It remains one of the darkest clouds in my sky after my sister left for the UK: bridging the deep chasm of expectations she left behind. (I really, really enjoy metaphors.)
Despite being just a year older, my sister Alia is more grown-up than me in every way there is. She:
- not only knows how to cook, but is one of the best cooks I know;
- not only knows how to drive, but remembers directions everywhere we go;
- is the patient peacekeeper in our family, whereas I am the Iran of sibling relations;
- tidies up her room everyday, whereas I let things pile up. Isn’t that what tables are for, though?
- accompanies our Mama everywhere her heart desires.
Anyway, as soon as Alia unpacked all of her things in Canterbury, all the heads turned to me. Oh, this is bad, I thought, because I generally dislike heads turning towards me, especially in the manner that these particular heads did. They collectively bore the look that said, ‘Now you must prove yourself.’ I knew that from then onwards, I would have to:
- not only know how to cook, but be one of the best cooks I know;
- not only know how to drive, but remember directions everywhere I go;
- be the patient peacekeeper, the Ban Ki-Moon of sibling relations;
- tidy up my room everyday, and be the one-woman Anti-Pileup Squad of my personal abode;
- accompany my Mama everywhere her heart desires.
I told myself that by the end of my gap year, I will have ticked every single one of these very achievable goals – and then some. So I started on the first on the list: a basic living skill called COOKING.
I know. The word stumped me too, at first. So I looked it up.
So, you can see why it took me some time.
My first attempts were mediocre at best: entire omelettes stuck to the pan, overcooked rice, blackened grilled cheese sandwiches and other culinary horrors. But over the past five months results have improved in quality. I’m hardly Master Chef material, but it is heartening to be learning new recipes and realizing them without having to ask my sister to do it for me. It adds just that little more to the sense of independence that comes with a gap year. Why, back in college, the most I ever did in a kitchen was pour hot water onto ramen and stir. And sometimes I’d get fancy and throw in an egg, then microwave the whole thing. Mamma mia.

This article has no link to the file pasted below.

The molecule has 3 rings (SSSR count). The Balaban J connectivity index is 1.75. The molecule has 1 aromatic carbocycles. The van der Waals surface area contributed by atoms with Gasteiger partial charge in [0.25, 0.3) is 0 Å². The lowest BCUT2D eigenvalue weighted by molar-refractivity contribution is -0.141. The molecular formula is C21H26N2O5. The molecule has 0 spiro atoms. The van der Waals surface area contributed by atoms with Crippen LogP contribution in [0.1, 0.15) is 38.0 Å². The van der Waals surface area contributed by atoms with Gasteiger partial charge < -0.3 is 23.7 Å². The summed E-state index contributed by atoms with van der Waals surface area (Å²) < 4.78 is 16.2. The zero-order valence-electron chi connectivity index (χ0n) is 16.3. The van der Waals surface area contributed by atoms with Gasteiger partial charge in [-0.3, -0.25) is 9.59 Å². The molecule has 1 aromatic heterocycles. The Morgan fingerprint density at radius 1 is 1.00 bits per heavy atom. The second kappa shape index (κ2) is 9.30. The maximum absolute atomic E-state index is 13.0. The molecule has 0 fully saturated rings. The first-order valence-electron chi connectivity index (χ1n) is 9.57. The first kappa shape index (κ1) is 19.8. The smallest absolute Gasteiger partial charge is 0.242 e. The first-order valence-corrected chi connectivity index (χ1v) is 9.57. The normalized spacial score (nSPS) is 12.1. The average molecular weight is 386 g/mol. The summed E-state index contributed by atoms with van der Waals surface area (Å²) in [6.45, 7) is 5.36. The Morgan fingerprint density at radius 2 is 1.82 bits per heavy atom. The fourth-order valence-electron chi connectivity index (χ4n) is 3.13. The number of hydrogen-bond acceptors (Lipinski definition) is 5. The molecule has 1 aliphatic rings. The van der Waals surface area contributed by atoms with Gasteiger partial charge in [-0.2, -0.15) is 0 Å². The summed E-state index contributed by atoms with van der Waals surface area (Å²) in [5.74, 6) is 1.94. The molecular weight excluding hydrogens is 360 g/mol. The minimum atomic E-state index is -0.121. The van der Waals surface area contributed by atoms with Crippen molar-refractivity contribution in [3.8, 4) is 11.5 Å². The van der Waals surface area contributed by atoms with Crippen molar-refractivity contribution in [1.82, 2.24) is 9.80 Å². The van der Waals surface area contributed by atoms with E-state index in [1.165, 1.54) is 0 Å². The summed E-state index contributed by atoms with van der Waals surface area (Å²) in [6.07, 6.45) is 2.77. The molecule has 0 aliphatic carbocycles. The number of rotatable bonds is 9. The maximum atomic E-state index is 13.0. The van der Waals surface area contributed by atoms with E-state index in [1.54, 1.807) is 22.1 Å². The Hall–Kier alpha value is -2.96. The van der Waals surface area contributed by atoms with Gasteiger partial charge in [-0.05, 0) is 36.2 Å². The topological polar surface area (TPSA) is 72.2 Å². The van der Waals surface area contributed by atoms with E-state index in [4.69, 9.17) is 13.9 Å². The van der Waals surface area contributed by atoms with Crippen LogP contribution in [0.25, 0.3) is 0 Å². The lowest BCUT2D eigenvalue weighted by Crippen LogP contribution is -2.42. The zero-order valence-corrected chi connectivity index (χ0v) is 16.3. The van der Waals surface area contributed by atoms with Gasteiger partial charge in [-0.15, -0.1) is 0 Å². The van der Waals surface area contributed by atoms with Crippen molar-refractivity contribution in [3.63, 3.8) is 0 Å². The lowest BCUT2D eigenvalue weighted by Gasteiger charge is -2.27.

Now, I find comfort in the fact …
1) that my scrambled eggs look ‘scrambled’ in the delicious sense, and not ‘scrambled’ in the muddled and confused, running for their lives in all directions, sense,
2) that my Singaporean fried noodles taste less like air dashed with soy sauce and more like ribbons of irresistible yumminess,
3) that despite having focused on actual cooking with a stove for the past five months, I am still Sandwich Master of the house.
Okay, obviously I need to fancify this post with a lot more pictures than one measly snapshot of a plate of breakfast. But the truth is, unlike many of my Instagram-addicted friends, I simply forget to take pictures of my food before I shovel them into my mouth. I mean … to hell with savoring the dish. The longer you take dawdling over an untouched plate of divine thingies-made-edible, the more pointless the bloody slaughter of those innocent baby carrots, am I right? If you respect carrots, you would eat up your vegetable soup instead of inexplicably try to make it look like it’s from the 1960’s on your cell phone.
Regards, fellow küks.
Disclaimer: no actual human children and/or baby carrots were harmed in the making of this blog post.
*Yes, I know how to actually pronounce the ü sound.